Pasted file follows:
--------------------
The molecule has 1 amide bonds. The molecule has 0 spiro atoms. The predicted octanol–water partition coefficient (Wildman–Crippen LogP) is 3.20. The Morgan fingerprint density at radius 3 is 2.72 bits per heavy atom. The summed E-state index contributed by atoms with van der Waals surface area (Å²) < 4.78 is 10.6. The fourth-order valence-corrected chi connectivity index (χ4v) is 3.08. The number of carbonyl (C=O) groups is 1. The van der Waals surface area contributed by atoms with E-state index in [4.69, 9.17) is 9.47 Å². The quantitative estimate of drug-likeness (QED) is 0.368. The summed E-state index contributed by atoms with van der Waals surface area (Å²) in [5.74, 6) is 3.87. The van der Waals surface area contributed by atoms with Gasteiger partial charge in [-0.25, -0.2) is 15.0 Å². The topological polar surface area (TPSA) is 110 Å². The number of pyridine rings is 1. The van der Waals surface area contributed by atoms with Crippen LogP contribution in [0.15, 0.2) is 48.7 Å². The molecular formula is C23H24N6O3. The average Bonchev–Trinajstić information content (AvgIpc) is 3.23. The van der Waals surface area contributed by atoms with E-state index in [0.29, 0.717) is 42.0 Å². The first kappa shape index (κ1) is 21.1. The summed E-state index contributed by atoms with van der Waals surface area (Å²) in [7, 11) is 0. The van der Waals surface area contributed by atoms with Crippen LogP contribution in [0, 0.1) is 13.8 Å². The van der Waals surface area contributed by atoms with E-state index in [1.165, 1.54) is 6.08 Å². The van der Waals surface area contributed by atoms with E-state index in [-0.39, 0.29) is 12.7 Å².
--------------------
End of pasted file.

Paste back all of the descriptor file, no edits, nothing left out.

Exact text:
The molecule has 1 amide bonds. The molecule has 0 spiro atoms. The predicted octanol–water partition coefficient (Wildman–Crippen LogP) is 3.20. The Morgan fingerprint density at radius 3 is 2.72 bits per heavy atom. The summed E-state index contributed by atoms with van der Waals surface area (Å²) < 4.78 is 10.6. The fourth-order valence-corrected chi connectivity index (χ4v) is 3.08. The number of carbonyl (C=O) groups is 1. The van der Waals surface area contributed by atoms with E-state index in [4.69, 9.17) is 9.47 Å². The quantitative estimate of drug-likeness (QED) is 0.368. The summed E-state index contributed by atoms with van der Waals surface area (Å²) in [5.74, 6) is 3.87. The van der Waals surface area contributed by atoms with Gasteiger partial charge in [-0.25, -0.2) is 15.0 Å². The topological polar surface area (TPSA) is 110 Å². The number of pyridine rings is 1. The van der Waals surface area contributed by atoms with Crippen LogP contribution in [0.15, 0.2) is 48.7 Å². The molecular formula is C23H24N6O3. The average Bonchev–Trinajstić information content (AvgIpc) is 3.23. The van der Waals surface area contributed by atoms with E-state index in [0.29, 0.717) is 42.0 Å². The first kappa shape index (κ1) is 21.1. The summed E-state index contributed by atoms with van der Waals surface area (Å²) in [7, 11) is 0. The van der Waals surface area contributed by atoms with Crippen LogP contribution in [0, 0.1) is 13.8 Å². The van der Waals surface area contributed by atoms with E-state index in [1.165, 1.54) is 6.08 Å². The van der Waals surface area contributed by atoms with E-state index in [-0.39, 0.29) is 12.7 Å².